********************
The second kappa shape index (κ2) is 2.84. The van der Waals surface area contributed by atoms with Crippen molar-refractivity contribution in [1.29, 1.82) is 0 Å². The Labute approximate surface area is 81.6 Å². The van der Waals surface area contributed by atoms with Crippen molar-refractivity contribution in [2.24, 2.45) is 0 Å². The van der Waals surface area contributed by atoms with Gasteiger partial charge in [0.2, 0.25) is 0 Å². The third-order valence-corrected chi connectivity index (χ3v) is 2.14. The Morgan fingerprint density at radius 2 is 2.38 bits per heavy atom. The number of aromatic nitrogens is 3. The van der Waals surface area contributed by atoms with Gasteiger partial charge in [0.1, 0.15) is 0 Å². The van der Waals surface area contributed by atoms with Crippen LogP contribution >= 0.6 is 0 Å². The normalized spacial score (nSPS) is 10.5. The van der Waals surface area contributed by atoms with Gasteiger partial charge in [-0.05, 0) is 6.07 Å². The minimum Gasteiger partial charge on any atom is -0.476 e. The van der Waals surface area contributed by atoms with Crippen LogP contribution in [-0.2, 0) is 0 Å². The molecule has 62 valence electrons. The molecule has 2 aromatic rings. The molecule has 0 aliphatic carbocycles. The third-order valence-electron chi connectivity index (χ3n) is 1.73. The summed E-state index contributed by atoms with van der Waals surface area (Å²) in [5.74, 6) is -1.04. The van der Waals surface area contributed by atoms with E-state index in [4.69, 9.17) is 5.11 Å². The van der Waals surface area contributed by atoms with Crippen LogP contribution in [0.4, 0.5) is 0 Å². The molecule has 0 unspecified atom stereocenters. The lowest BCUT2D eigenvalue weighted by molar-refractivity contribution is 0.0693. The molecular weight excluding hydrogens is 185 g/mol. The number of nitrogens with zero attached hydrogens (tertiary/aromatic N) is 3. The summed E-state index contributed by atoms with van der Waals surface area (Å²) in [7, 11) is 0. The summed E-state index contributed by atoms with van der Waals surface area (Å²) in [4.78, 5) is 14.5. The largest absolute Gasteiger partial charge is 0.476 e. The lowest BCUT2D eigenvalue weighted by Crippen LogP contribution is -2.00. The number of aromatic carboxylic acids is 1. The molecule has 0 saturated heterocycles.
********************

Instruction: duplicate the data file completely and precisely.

The second kappa shape index (κ2) is 2.84. The van der Waals surface area contributed by atoms with Crippen molar-refractivity contribution in [1.29, 1.82) is 0 Å². The Labute approximate surface area is 81.6 Å². The van der Waals surface area contributed by atoms with Crippen molar-refractivity contribution in [2.24, 2.45) is 0 Å². The van der Waals surface area contributed by atoms with Gasteiger partial charge in [0.2, 0.25) is 0 Å². The third-order valence-corrected chi connectivity index (χ3v) is 2.14. The Morgan fingerprint density at radius 2 is 2.38 bits per heavy atom. The number of aromatic nitrogens is 3. The van der Waals surface area contributed by atoms with Gasteiger partial charge in [0.1, 0.15) is 0 Å². The van der Waals surface area contributed by atoms with Crippen LogP contribution >= 0.6 is 0 Å². The normalized spacial score (nSPS) is 10.5. The van der Waals surface area contributed by atoms with Gasteiger partial charge in [-0.05, 0) is 6.07 Å². The minimum Gasteiger partial charge on any atom is -0.476 e. The van der Waals surface area contributed by atoms with Crippen LogP contribution in [-0.2, 0) is 0 Å². The molecule has 62 valence electrons. The molecule has 2 aromatic rings. The molecule has 0 aliphatic carbocycles. The third-order valence-electron chi connectivity index (χ3n) is 1.73. The summed E-state index contributed by atoms with van der Waals surface area (Å²) in [5.74, 6) is -1.04. The van der Waals surface area contributed by atoms with E-state index in [4.69, 9.17) is 5.11 Å². The van der Waals surface area contributed by atoms with Crippen LogP contribution in [0.4, 0.5) is 0 Å². The molecule has 0 unspecified atom stereocenters. The lowest BCUT2D eigenvalue weighted by molar-refractivity contribution is 0.0693. The molecular weight excluding hydrogens is 185 g/mol. The number of nitrogens with zero attached hydrogens (tertiary/aromatic N) is 3. The summed E-state index contributed by atoms with van der Waals surface area (Å²) in [7, 11) is 0. The summed E-state index contributed by atoms with van der Waals surface area (Å²) in [4.78, 5) is 14.5. The largest absolute Gasteiger partial charge is 0.476 e. The lowest BCUT2D eigenvalue weighted by Crippen LogP contribution is -2.00. The number of aromatic carboxylic acids is 1. The molecule has 0 saturated heterocycles.